I think this should have been in the article, I also was confused by the romantic part. Thanks for clearing it up.

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    • Kishore Sawh

      NO problem, and as per your suggestion, I will amend it. Cheers

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    • Jim Johnson

      Romanticism is just another way of being nostalgic. And like nostalgia, it is based on a false notion of how it was/is/should be.

      It also causes you to stagnate, because you have limited yourself to only doing what you think has been done already.

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    • Jeff Ladrillono

      Regardless of the era of the working photographer, there’s still a lot to be said about craft. In a world of content that’s here now and gone in 10 minutes, the people that find a way to stick around are usually the ones that hone their craft and continue to make work that sells.

      The working model for photographers has changed over time with technology but the demand for compelling content is still there.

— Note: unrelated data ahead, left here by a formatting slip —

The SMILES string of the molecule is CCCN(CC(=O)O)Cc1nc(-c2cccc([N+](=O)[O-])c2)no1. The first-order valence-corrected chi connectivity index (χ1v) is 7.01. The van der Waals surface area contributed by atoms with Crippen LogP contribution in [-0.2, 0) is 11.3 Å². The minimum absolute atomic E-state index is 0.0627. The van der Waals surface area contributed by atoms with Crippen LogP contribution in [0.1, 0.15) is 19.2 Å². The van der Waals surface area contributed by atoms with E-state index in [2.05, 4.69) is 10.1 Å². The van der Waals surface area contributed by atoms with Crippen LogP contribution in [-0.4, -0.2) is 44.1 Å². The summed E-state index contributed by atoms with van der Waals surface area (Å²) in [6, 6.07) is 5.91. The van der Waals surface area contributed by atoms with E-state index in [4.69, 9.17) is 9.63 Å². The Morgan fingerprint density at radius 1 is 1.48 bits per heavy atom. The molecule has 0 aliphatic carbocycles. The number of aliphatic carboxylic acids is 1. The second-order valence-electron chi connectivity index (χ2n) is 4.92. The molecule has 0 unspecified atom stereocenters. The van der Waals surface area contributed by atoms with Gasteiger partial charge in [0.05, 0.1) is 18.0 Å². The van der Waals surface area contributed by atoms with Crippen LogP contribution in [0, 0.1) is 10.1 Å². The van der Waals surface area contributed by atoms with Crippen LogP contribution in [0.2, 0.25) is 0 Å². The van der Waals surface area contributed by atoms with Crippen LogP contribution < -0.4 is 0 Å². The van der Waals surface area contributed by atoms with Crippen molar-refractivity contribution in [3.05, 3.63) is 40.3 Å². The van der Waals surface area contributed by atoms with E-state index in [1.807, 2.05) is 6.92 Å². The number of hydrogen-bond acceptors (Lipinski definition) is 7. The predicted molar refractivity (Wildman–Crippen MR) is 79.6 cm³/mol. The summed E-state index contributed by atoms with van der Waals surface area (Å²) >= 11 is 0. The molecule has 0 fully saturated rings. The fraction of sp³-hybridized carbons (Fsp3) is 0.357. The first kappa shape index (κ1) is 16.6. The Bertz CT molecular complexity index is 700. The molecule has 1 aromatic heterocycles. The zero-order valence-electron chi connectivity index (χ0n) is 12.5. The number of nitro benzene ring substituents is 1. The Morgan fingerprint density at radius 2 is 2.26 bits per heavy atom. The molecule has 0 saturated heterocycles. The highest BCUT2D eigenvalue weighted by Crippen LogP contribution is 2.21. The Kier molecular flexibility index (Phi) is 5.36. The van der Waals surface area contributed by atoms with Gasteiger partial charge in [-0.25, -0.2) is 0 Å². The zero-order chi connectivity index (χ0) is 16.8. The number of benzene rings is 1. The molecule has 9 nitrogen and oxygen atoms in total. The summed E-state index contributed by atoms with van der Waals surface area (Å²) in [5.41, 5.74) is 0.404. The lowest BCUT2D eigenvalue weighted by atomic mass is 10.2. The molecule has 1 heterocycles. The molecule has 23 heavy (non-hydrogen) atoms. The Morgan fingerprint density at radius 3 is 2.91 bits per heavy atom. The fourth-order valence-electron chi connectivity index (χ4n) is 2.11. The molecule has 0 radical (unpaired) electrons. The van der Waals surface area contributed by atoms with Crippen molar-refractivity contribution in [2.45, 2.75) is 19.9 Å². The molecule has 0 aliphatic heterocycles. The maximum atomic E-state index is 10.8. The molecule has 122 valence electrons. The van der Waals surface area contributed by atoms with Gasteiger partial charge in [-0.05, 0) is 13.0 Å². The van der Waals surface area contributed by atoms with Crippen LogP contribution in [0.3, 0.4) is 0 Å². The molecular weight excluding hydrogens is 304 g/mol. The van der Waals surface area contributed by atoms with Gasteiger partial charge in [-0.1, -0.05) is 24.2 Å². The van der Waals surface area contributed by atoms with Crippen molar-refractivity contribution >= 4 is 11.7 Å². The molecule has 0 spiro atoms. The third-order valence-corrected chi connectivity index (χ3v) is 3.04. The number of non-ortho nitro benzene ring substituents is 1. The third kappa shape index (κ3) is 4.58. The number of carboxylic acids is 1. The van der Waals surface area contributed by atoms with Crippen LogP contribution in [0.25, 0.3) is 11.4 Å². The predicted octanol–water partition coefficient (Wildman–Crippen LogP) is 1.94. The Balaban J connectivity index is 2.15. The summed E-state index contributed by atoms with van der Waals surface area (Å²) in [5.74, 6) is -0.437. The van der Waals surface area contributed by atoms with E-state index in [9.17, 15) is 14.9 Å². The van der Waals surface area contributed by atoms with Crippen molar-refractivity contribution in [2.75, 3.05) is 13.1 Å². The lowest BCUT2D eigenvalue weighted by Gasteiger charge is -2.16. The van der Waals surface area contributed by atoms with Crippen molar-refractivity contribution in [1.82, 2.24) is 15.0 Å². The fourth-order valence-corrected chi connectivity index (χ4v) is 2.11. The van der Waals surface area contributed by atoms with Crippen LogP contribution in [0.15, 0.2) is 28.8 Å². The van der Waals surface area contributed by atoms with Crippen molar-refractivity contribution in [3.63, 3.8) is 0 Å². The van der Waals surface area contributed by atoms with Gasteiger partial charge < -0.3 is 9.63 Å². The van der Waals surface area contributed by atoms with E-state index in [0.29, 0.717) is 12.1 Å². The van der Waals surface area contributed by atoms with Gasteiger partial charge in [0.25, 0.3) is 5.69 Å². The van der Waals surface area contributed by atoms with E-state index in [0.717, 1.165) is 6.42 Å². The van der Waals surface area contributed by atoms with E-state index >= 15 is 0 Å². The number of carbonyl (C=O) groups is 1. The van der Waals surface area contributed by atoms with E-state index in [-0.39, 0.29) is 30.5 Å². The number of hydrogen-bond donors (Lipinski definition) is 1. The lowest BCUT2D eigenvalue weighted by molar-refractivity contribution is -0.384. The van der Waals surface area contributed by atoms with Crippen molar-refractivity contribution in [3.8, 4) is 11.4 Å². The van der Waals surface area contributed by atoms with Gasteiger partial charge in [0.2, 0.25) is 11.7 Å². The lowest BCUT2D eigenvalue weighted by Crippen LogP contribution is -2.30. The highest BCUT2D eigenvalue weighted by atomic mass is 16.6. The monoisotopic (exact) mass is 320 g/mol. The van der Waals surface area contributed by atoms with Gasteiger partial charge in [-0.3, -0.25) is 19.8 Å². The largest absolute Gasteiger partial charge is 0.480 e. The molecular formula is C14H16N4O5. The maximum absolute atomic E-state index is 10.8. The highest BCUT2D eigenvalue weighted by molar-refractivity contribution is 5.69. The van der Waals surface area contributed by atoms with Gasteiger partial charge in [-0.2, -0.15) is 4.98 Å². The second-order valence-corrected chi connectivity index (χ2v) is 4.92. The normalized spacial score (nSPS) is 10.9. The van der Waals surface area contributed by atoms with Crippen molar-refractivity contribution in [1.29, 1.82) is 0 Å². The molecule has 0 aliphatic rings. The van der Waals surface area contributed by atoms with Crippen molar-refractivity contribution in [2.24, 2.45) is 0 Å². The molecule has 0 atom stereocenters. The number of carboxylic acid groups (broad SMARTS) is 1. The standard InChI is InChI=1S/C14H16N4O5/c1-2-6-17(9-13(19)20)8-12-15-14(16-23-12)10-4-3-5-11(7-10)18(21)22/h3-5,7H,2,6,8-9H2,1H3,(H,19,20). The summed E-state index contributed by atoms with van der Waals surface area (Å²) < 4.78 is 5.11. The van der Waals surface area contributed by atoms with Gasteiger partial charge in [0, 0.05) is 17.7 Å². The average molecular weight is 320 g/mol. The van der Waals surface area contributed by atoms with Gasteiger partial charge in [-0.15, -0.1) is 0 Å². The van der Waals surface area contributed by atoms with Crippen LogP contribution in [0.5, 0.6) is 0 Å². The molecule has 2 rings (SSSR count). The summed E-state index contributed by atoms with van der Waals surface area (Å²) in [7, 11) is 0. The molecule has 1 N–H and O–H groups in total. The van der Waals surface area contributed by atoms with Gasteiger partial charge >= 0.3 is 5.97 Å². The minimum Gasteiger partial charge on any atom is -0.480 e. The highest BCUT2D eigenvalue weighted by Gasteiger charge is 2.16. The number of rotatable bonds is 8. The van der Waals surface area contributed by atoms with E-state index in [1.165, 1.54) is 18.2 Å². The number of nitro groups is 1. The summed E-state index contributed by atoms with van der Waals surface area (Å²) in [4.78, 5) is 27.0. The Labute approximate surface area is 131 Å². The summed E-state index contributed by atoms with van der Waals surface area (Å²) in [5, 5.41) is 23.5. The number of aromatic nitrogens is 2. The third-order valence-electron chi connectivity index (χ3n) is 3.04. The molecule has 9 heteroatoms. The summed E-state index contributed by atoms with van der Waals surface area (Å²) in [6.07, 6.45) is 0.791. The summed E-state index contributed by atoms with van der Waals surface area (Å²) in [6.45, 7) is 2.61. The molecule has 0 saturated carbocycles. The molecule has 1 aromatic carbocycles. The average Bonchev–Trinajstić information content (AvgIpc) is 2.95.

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  3. Stephen Glass

    Love Marco’s work!
    Marco thought of lighting one of the more good looking people in the world with a lighting that is perhaps the least flattering in the world. It’s interesting.
    It’s not enough to be good for editorial. You’ve got to be good that’s a given! Beyond that you have to stand out and be interesting.
    Doesn’t it make Clooney look like a young Ernest Hemingway?

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    • Kishore Sawh

      You know, it struck me it reminded me of someone and I think you just nailed it. How the hell did I not pick that up before…

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  4. Andy & Amii Kauth

    “Winners focus on winning . . .” – Conor McGregor

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  5. sam tziotzios

    First of all I appreciate this photographer sharing this info with us. As to it being difficult or not it doesn’t matter. I guess anyone can play Smoke on the Water but they wrote it.
    When you enter a room and have to pull out some ideas on to treat a subject (angles, lenses, light etc.) the solution might be the simplest, but only a pro would know.

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  6. Ramon Acosta

    “If you know how to do something and you don’t do it, it’s like you don’t know it at all”

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  7. Jeff Ladrillono

    “I could do that.”

    But you didn’t.
    End of story.

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  8. Michael Henson

    Great reminders! See, I always try to praise others so others won’t notice my lowly-ness…